Roof drainage systems tend to collect and accumulate debris from the roof within the drainage channel. Reliable function of the gutter requires periodic clearing of debris to prevent clogging.

The gutter clearing device 10, best seen in FIGS. 1 a and 1 b, includes a rounded gutter section 14 including a back wall section 2.5″ high and a rounded section of approximate radius 3.75″ and a sweep of 140 concluding with an open rectangular section at the end of the curve. The gutter is aluminum, 0.05″ thick, and is fixed to supporting structure by suitable spaced fasteners, not shown.

The gutter section 14 may be formed from a roll in a single piece of required length, or in sections which are abutted and sealed at their joints.

In FIG. 2 a scavenging blade 16 is loosely connected to the channel span 38 (FIG. 5 a) of an actuation assembly 18 (FIGS. 5 a, 5 b) by multiple standoffs 56 (FIGS. 2 a, 5 a) which allow lateral movement of the scavenging blade 16 relative to the channel span 38. The scavenging blade 16 is aluminum, 0.05″ thick, 4.25″ high, and 3.1″ deep. It includes multiple slots 58 to support the blade 16 on the actuation assembly 18, and to allow lateral displacement of the underlying channel span 38 relative to the blade 16. The scavenging blade 16 is preferably in sections about 118″ long, but cut to shorter lengths as required.

In FIG. 2 b, a bottom roller 82 is mounted on a roller bracket 84 on the bottom of the scavenging blade 16. The roller 82 provides a small clearance between gutter 14 and scavenging blade 16 to reduce friction during operation of the device.

A wiper 20 is suitably fixed along the bottom of the scavenging blade. The wiper 20, which may be a flexible foam or a brush, provides the sweeping action, by which material is swept from the interior of the gutter section 14.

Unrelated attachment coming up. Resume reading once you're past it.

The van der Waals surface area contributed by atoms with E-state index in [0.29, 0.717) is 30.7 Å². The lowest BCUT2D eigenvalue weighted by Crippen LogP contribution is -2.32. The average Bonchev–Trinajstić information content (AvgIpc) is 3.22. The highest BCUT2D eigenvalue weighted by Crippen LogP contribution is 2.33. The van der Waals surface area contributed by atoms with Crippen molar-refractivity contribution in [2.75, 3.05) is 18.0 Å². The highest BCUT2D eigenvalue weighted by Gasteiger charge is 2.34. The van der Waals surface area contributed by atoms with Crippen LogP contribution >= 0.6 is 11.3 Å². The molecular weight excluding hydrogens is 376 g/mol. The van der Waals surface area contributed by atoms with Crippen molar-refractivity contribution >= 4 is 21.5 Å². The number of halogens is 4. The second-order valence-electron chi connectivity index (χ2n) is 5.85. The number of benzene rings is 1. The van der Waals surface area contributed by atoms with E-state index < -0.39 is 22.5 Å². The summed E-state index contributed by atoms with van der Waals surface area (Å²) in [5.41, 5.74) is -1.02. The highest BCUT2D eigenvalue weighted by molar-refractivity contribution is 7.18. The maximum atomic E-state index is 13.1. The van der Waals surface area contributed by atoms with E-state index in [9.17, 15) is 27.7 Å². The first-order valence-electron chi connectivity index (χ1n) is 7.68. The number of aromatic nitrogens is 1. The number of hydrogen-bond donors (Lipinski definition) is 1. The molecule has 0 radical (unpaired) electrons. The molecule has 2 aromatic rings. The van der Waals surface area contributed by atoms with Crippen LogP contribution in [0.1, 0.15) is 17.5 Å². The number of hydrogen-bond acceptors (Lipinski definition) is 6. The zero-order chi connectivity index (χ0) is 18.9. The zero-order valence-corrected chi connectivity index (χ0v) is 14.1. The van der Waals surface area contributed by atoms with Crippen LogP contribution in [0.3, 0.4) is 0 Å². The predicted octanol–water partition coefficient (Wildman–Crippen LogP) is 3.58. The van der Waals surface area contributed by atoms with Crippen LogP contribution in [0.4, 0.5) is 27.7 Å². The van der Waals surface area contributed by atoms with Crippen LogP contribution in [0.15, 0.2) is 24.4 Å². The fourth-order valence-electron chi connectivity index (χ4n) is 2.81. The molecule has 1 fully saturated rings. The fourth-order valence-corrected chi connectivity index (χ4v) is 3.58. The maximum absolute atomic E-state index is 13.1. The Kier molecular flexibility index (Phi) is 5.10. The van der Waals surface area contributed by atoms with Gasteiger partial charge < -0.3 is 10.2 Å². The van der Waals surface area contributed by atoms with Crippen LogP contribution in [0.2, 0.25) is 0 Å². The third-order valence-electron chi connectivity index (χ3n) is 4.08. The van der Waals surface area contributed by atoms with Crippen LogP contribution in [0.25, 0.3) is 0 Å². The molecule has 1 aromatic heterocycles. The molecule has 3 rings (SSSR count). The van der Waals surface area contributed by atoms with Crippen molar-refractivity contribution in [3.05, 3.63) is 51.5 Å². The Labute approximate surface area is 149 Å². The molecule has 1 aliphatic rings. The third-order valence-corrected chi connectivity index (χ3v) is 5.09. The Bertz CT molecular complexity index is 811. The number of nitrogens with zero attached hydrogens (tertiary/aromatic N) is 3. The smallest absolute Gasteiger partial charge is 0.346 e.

FIGS. 3 a-3 c depict positions of the scavenging blade 16 relative to the gutter 14 as it advances through a gutter clearing operation.

In FIG. 4 an actuation assembly 18 (see also FIGS. 5 a, 5 b) is pivotally connected to a pivot bracket 22 in the gutter 14 by a pivot shaft 24 on the back side of the actuator base plate 28 (FIG. 5 a). There is a pivot bracket 22 at each end of the actuator base plate 28. Pivot bracket 22 is suitably fixed to the gutter structure 12.

Actuation assembly 18 includes the following components best seen in FIGS. 5 a, 5 b.

Actuator base plate 28 is of aluminum, 0.08″ thick and 30″ long with upward formed sides 1″ high for a length of 24″. The remaining 6″ of length of upward formed sides rise to a height of 1.5″ and decline at an angle of 7 toward the end of the actuator base plate 28. A series of holes are located in the sidewalls of the actuator base plate to accommodate bearings and shafts. Tab with hole 42 is constructed at each end to support the actuation assembly 18 and to accommodate pivotal motion.

Channel span 38 is of aluminum, 0.06″ thick with formed channel 40 running along its length on both sides. Formed channel 40 forms a path for orbital roller 54. The channel span 38 is 21.3″ long and 3.1″ wide with channel sections 0.7″ across in cross section. Pemsert nut 78 is pressed onto channel span 38. Pemsert nuts 78 provide mounting locations for standoff feature 56.

Hinge plate 26 is of stainless steel, 0.07″ thick with rolled ends similar to a typical door hinge. Hinge plate 26 is 8″ long when measuring from the center of one rolled feature to the other. The hinge plate 26 is 3″ wide.

Actuation Arm 30 is of aluminum, 0.1″ thick, and includes a central smaller plate and two longer formed sides extending from the plate at 90. The actuation arm 30 is 7.6″ long, 2.2″ wide, and 1.2″ high (max).